Met Caleb Moore (of SVG Flags fame) at SLUG on Friday night. We both commented on how nice is to meet GNOME-world people “at home”. I am Jack’s cultural cringe.

Ben Martin (or monkeyiq, of libferris infamy) was down in Sydney for a conference, so I got to meet him again. Encouraged him to make GNOME people more aware of libferris beyond “that’s some crazy VFS thing, right?” Hopefully he can go to GUADEC or something.

A while back Ben suggested setting up an academic stream for, with an official proceedings and such. Considering the number of people in Australia doing research on or with Free Software, it should work incredibly well, and hopefully encourage more. It seems that you have to be very clued in to do this properly, so we’re going to find out all the requirements and see if the Canberrans will support it as a one day mini-conf next year.

Jordi is going to be so cranky with me… I applied for the Debian new maintainer process again. Last time I applied in October 2001 and resigned in June 2003. By that point, I was nine months into almost full-time work on GNOME, doing random week-by-week consulting to pay the rent. It was pretty evident that I wasn’t going to be useful to Debian at the same time!

But circumstances have changed in the last six months, and even more so in the last sixteen days. The Flow stuff is finally being resolved, with iiNet buying out the dial and DSL customers and taking a few key customer service people with them. That leaves the rest of us in the business-less, received company, with 90 days notice. It seems everyone will be using those 90 days for two things: Looking for their next gig, or hacking on Free Software. If that’s not a cool end-of-employment period, I don’t know what is. ;-)

Even so, all the Planets have aligned such that my next gig is ready for launch. This is hyperspace.

Some things I’ve seen in the past week or so that I have enjoyed… People are starting to talk about hard numbers when it comes to the Linux desktop. If you love Python and write network-aware software, check out this intro to Twisted on the O’Reilly Python DevCenter. A treatise on boobs, bombs and accountability. A really cool writeup of an interview I did during – very happy with that one. There’s new a gallery of GNOME hackers and their mainstream celebrity stunt-doubles up, care of the Swedish Conspiracy. Edd wrote a great article about the Planet phenomenon on DeveloperWorks, which included his suggestion of a way to link the Planets together via FOAF – the next step for Planet. Ximian released build-buddy, which I should get intimate with at some stage. A whole new raft of Planets have arrived including: Perl (which actually uses the Planet code, written in Python), Twisted, XFce, SLUG (my local user group) and PHP (via some PHP rewrite of Cocoon or something).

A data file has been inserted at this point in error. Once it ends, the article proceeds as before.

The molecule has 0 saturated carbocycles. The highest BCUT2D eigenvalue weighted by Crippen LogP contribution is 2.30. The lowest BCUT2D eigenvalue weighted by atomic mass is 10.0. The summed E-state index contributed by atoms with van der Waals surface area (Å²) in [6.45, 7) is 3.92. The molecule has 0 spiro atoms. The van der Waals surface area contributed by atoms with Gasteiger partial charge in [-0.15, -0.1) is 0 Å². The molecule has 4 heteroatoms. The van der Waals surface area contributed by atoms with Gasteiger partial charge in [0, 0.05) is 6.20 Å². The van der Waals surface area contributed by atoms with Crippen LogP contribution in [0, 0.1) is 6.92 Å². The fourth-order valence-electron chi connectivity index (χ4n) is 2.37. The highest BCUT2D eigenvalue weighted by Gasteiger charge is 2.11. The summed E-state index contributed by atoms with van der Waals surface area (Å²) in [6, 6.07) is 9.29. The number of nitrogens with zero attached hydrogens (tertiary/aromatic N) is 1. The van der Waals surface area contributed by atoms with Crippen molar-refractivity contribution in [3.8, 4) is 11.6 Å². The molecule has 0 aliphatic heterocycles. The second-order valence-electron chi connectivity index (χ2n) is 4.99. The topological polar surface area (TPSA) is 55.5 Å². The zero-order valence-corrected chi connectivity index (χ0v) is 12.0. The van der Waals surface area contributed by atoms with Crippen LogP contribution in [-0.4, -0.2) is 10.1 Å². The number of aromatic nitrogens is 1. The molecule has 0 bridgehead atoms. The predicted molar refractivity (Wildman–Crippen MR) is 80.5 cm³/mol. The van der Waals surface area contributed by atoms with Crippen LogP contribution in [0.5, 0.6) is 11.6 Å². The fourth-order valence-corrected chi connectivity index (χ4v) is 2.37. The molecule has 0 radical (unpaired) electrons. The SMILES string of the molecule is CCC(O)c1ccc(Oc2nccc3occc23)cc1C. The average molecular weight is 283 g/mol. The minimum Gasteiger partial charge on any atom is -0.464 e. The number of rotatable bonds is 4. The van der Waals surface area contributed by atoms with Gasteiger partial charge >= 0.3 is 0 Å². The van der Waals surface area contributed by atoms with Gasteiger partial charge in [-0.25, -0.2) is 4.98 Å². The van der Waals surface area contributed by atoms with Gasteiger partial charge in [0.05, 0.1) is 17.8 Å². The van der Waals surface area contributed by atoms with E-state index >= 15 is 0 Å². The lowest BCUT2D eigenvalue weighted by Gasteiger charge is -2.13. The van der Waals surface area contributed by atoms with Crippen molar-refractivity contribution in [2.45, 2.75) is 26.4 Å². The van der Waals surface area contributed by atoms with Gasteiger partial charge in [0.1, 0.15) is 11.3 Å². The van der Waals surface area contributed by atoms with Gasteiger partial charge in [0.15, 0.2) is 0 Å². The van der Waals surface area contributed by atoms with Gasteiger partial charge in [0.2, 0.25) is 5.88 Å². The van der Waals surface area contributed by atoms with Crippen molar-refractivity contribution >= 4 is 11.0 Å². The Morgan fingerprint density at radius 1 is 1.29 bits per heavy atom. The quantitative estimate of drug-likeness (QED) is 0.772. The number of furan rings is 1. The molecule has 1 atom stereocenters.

Hrm. So I think I could fairly reasonably justify going to a whole stack of
conferences in the coming months, but they’re all at the end of each
successive month. Harsh. Plus, USENIX is not on the list because it
conflicts with GUADEC. That’s a real bummer, because Keith was trying to get
me drunk at the dinner so I’d agree to do a talk there. Here’s
the list, up to the end of August. I imagine that a GNOME Summit (in the
USA) would be in Septemberish, too. Fear.

  • Debconf 4 in Porto Alegre,
    Brazil: May 26th to June 2nd
  • GVADEC 2004 in Kristiansand,
    Norway: June 28th to June 30th
  • OSCON 2004 in
    Portland, USA: July 26th to July 30th
  • FOSSCON in Kuala Lumpur, Malaysia: Most likely the end of August

So, I have not been blogging. I have not been incredibly productive either. It’s kinda funny to read about our Boston friends being cold, because here in Sydney, it’s too fucking hot to think. It was 32°C yesterday, with facial-hair-toasting breezes through the canyons of the inner city. The heat has not contributed positively to my motivation or productivity.

As I woke up to a refreshingly cool morning for a Foundation Board meeting today (07:30 is so much saner than the 02:00 and 04:00 ones), I read a mail from Luis that obliquely mentioned something happening on foundation-list. Lots of people worried that the the latest development release name might be taken offensively. Despite the beginning of the discussion, the on-list mail was fairly tame and reasonable. But here’s what happens off-list: